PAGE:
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Chapter 35. Working with Extensions > How Dreamweaver Is Configured

How Dreamweaver Is Configured

Dreamweaver is not like other commercial software. Most programs are created in a programming language like C++, and then compiled into executable programs, meaning that you cannot delve into their structure to see how they were built or to adjust their functionality. It’s become increasingly popular, over the last several years, for programs to offer plugin architecture, which allows third-party developers to create independent program modules—called plugins, or Xtras, or Xtensions, or even filters, depending on the software involved. But these modules must generally also be constructed as compiled programs built in C++ or comparable languages.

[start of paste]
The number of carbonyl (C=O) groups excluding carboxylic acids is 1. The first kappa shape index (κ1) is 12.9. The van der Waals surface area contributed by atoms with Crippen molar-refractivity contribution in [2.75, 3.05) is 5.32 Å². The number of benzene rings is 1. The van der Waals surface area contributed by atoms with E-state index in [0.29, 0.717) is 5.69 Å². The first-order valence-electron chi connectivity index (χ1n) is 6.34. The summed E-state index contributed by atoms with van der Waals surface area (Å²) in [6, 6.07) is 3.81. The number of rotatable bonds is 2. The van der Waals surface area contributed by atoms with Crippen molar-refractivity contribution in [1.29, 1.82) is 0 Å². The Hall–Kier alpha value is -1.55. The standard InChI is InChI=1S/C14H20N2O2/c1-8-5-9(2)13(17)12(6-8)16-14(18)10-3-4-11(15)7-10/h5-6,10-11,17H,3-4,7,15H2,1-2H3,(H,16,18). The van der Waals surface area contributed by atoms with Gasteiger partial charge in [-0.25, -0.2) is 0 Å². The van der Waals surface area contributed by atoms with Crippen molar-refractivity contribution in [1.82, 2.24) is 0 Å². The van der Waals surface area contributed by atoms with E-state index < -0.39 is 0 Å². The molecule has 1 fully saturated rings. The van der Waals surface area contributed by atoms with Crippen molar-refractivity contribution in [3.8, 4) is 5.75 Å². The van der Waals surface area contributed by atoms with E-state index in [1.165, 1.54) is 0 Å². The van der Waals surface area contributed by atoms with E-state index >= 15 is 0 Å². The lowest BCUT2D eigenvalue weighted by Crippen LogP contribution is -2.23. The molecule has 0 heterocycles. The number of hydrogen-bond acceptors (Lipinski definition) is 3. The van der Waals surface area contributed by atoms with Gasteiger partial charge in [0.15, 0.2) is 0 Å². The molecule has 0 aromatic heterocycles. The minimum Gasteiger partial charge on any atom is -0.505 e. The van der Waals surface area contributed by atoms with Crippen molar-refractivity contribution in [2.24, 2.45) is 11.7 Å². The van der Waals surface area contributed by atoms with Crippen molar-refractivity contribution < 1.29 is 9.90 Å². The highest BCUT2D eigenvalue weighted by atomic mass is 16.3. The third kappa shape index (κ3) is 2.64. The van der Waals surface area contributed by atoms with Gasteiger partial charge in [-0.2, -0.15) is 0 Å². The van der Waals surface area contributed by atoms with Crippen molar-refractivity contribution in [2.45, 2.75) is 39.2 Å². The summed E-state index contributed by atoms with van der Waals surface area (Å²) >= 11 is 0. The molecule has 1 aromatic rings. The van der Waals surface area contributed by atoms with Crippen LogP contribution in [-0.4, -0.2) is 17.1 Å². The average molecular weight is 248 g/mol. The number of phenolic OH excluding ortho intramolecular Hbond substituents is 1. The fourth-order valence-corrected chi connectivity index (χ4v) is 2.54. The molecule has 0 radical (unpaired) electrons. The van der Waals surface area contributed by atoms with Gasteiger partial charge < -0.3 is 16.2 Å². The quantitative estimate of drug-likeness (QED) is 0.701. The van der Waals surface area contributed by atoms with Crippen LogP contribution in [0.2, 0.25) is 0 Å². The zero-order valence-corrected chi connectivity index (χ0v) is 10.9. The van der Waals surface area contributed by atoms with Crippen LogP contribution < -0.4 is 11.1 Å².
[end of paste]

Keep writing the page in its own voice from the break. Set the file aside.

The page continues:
Dreamweaver, on the other hand, was built with the express idea of enabling users to modify or add to the basic core of the program. To do this, the engineers built Dreamweaver as a combination of a compiled C core, with most of the interface and many of its functions coded into external JavaScript, XML, and HTML files. These external files are called extensions. By editing these extensions, you can customize how Dreamweaver looks and works. By adding to them, you can add to Dreamweaver functionality. Though you have to know your way around JavaScript to create your own extensions, it only takes a fundamental knowledge of HTML and XML to customize an extension’s interface. And the Macromedia Exchange for Dreamweaver has hundreds of extensions written by other developers, available free or commercially for download and installation.


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